Where the engine is a bit of a disappointment, the chassis is a pleasing surprise on the GT – mainly down to who designed it. Thanks to input from Harris Performance (who Enfield now own) the GT is remarkably agile and eager to turn. Its low 184kg wet weight certainly helps matters but you have to hand it to Harris who really do know their stuff. The suspension is acceptable with the non-adjustable forks and twin shocks (which have preload adjustment) up to the job in most conditions. In town the GT is light and nimble but it is on the open road it impresses the most. When buying used give the spoke wheels a careful inspection because they corrode quite easily and while rusty spokes isn’t a huge problem area, tarnished rims is and they can make a nice bike look really tatty and are almost impossible to recover from a dilapidated state.


Royal Enfield Continental GT (2014-2019) Brakes

The single disc and a two-piston sliding caliper, which is made by Brembo’s Far Eastern offshoot company ByBre but branded Brembo, offers acceptable performance but it lacks ABS and is a bit devoid of feel.


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Comfort over distance and touring

Due to its café racer styling the GT isn’t a very comfortable bike to ride. The seat is quite firm and the bars moderately low, putting you in a bit of an uncomfortable stance. Unsurprisingly, in the 650 models the more upright Interceptor is the better selling bike, proving that most riders want a relaxed riding position in their retro bikes. When you add the single’s vibrations into the equation it means that touring while not totally ruled out is probably not recommended. Or indeed done by many Continental GT owners...


Rider aids and extra equipment / accessories

Nope, not one. You get nothing on the GT in terms of rider assists but thanks to the popularity of the Bullet there are a few accessories on the market. Several specialist firms cater for the Enfield and you can get old-school indicators, replacements seats, a louder exhaust, screen, uprated shocks (Hagon make a set), bar end mirrors, the list goes on and on and there is even a range of official clothing from Enfield. Well there was, it has probably all sold out now or been used as cleaning rags...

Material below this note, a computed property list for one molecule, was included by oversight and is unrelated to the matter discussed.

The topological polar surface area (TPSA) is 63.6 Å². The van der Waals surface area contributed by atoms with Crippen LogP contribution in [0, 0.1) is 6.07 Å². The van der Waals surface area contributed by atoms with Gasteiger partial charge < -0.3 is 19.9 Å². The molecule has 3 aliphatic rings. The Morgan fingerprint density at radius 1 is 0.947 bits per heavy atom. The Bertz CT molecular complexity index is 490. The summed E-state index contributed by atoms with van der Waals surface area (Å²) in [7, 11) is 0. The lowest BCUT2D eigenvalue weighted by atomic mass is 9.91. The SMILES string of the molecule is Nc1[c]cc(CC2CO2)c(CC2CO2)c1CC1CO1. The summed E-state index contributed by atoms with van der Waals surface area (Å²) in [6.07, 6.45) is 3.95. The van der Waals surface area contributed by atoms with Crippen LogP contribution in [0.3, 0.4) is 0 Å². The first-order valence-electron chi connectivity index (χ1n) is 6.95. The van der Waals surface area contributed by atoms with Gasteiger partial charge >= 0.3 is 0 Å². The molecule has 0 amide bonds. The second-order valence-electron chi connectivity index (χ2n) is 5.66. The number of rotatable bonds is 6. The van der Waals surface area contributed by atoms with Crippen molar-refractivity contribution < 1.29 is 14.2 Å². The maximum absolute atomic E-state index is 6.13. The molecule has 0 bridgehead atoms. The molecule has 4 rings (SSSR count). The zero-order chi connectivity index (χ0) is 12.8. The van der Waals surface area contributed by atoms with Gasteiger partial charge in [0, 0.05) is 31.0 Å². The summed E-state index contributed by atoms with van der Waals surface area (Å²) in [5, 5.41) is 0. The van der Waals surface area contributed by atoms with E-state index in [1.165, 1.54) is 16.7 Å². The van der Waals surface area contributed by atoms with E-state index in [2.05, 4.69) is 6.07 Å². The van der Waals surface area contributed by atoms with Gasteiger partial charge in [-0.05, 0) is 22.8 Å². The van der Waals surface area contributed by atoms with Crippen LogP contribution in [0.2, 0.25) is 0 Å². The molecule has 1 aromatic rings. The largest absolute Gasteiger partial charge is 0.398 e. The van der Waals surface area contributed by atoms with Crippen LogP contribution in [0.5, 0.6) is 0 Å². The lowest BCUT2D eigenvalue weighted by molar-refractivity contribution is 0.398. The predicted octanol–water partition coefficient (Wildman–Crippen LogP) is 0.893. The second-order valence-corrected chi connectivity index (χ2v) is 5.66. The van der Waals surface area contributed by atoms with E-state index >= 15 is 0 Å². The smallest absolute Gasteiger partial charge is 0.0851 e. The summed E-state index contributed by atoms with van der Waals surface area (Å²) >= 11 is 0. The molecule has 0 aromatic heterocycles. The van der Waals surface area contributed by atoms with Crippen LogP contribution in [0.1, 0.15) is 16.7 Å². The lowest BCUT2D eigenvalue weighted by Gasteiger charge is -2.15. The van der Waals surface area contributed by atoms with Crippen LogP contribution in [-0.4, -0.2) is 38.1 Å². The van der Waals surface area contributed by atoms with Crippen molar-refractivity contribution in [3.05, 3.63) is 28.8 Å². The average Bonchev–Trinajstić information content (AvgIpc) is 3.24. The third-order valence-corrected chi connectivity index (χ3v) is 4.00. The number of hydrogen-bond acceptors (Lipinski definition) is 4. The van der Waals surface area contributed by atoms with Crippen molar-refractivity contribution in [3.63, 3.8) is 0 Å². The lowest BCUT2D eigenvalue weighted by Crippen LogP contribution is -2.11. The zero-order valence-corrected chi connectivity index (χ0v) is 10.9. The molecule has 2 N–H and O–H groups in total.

Royal Enfield Continental GT (2014-2019) verdict

The Continental GT is a bit of a relic from the time when Enfield weren’t being taken that seriously by European riders. It’s a basic single-cylinder motor that has been given a small power increase and stuck in a good chassis with cool looks. But in many ways this basic nature is also its major selling point. If you want a bike to ride for more than short hops, buy the 650 parallel twin. If you want a bike to remind you of the good old days, the 535 single is ok but also fairly limited in its use.


Three things we love about the Continental GT…

  • Price
  • Retro looks
  • Old-school engineering


Three things that we don’t…

  • Vibrations
  • Lack of power
  • Build quality


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Royal Enfield Continental GT (2014-2019) spec

Original price


Current price range




Bore x Stroke


Engine layout

Single cylinder

Engine details

DOHC, 2v, air-cooled


29bhp (21.2kW) @ 5100rpm


32.5lb-ft (44Nm) @ 4000rpm

Top speed



5 speed, chain final drive

Average fuel consumption


Tank size

13.5 litres

Max range to empty (theoretical)

160 miles

Reserve capacity

30 miles

Rider aids



Tubular steel twin downpipe

Front suspension

41mm telescopic forks

Front suspension adjustment


Rear suspension

Twin Paioli shocks

Rear suspension adjustment

Adjustable spring preload

Front brake

1 x 300mm discs, two-piston caliper

Rear brake

240mm disc, one-piston caliper

Front tyre

100/90 - 18

Rear tyre

130/70 - 18




2060mm x 760mm 1070mm (LxWxH)



Ground clearance


Seat height


Kerb weight